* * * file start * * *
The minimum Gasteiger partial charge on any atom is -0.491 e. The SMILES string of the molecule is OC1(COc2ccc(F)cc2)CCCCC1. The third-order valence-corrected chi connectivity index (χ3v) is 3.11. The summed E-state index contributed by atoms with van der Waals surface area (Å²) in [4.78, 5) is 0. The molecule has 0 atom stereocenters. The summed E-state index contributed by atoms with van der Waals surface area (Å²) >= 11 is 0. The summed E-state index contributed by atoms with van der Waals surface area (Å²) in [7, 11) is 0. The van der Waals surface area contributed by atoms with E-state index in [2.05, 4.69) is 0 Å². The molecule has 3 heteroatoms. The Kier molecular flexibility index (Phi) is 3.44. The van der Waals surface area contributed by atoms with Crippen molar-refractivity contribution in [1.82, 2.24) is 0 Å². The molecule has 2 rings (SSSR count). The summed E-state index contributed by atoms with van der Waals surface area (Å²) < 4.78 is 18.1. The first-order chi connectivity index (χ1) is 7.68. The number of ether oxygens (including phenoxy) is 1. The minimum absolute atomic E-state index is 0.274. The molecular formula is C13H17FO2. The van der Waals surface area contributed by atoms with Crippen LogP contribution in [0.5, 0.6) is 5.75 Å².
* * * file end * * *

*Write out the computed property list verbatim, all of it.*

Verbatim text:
The minimum Gasteiger partial charge on any atom is -0.491 e. The SMILES string of the molecule is OC1(COc2ccc(F)cc2)CCCCC1. The third-order valence-corrected chi connectivity index (χ3v) is 3.11. The summed E-state index contributed by atoms with van der Waals surface area (Å²) in [4.78, 5) is 0. The molecule has 0 atom stereocenters. The summed E-state index contributed by atoms with van der Waals surface area (Å²) >= 11 is 0. The summed E-state index contributed by atoms with van der Waals surface area (Å²) in [7, 11) is 0. The van der Waals surface area contributed by atoms with E-state index in [2.05, 4.69) is 0 Å². The molecule has 3 heteroatoms. The Kier molecular flexibility index (Phi) is 3.44. The van der Waals surface area contributed by atoms with Crippen molar-refractivity contribution in [1.82, 2.24) is 0 Å². The molecule has 2 rings (SSSR count). The summed E-state index contributed by atoms with van der Waals surface area (Å²) < 4.78 is 18.1. The first-order chi connectivity index (χ1) is 7.68. The number of ether oxygens (including phenoxy) is 1. The minimum absolute atomic E-state index is 0.274. The molecular formula is C13H17FO2. The van der Waals surface area contributed by atoms with Crippen LogP contribution in [0.5, 0.6) is 5.75 Å².